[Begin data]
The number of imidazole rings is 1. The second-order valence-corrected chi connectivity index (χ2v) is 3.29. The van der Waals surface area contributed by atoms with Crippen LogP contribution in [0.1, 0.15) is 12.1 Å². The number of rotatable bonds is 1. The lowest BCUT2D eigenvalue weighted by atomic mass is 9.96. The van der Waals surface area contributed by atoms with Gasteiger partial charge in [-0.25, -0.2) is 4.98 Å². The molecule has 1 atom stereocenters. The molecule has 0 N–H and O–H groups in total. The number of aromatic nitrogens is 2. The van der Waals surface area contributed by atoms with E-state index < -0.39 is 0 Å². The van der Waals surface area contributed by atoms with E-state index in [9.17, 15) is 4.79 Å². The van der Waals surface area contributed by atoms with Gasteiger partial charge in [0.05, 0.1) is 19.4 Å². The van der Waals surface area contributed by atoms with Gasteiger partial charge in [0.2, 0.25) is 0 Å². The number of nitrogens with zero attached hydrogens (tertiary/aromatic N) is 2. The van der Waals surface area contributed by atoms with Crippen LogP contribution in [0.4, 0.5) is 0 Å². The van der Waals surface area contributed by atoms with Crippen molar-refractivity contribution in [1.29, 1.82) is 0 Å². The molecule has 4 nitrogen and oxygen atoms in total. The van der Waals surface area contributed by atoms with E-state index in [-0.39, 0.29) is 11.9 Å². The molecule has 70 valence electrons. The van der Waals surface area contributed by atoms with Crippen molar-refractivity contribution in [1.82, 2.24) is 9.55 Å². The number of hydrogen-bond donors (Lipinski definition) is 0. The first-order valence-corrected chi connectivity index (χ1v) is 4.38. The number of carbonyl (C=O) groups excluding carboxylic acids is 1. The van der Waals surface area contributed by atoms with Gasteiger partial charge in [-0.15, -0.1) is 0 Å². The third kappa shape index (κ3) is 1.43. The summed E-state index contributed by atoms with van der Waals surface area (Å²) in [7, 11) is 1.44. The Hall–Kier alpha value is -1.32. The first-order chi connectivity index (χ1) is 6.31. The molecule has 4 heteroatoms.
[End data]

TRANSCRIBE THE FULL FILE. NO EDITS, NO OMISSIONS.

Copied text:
The number of imidazole rings is 1. The second-order valence-corrected chi connectivity index (χ2v) is 3.29. The van der Waals surface area contributed by atoms with Crippen LogP contribution in [0.1, 0.15) is 12.1 Å². The number of rotatable bonds is 1. The lowest BCUT2D eigenvalue weighted by atomic mass is 9.96. The van der Waals surface area contributed by atoms with Gasteiger partial charge in [-0.25, -0.2) is 4.98 Å². The molecule has 1 atom stereocenters. The molecule has 0 N–H and O–H groups in total. The number of aromatic nitrogens is 2. The van der Waals surface area contributed by atoms with E-state index < -0.39 is 0 Å². The van der Waals surface area contributed by atoms with E-state index in [9.17, 15) is 4.79 Å². The van der Waals surface area contributed by atoms with Gasteiger partial charge in [0.05, 0.1) is 19.4 Å². The van der Waals surface area contributed by atoms with Gasteiger partial charge in [0.2, 0.25) is 0 Å². The number of nitrogens with zero attached hydrogens (tertiary/aromatic N) is 2. The van der Waals surface area contributed by atoms with Crippen LogP contribution in [0.4, 0.5) is 0 Å². The van der Waals surface area contributed by atoms with Crippen molar-refractivity contribution in [1.29, 1.82) is 0 Å². The molecule has 4 nitrogen and oxygen atoms in total. The van der Waals surface area contributed by atoms with E-state index in [-0.39, 0.29) is 11.9 Å². The molecule has 70 valence electrons. The van der Waals surface area contributed by atoms with Crippen molar-refractivity contribution in [1.82, 2.24) is 9.55 Å². The number of hydrogen-bond donors (Lipinski definition) is 0. The first-order valence-corrected chi connectivity index (χ1v) is 4.38. The number of carbonyl (C=O) groups excluding carboxylic acids is 1. The van der Waals surface area contributed by atoms with Gasteiger partial charge in [-0.15, -0.1) is 0 Å². The third kappa shape index (κ3) is 1.43. The summed E-state index contributed by atoms with van der Waals surface area (Å²) in [7, 11) is 1.44. The Hall–Kier alpha value is -1.32. The first-order chi connectivity index (χ1) is 6.31. The molecule has 4 heteroatoms.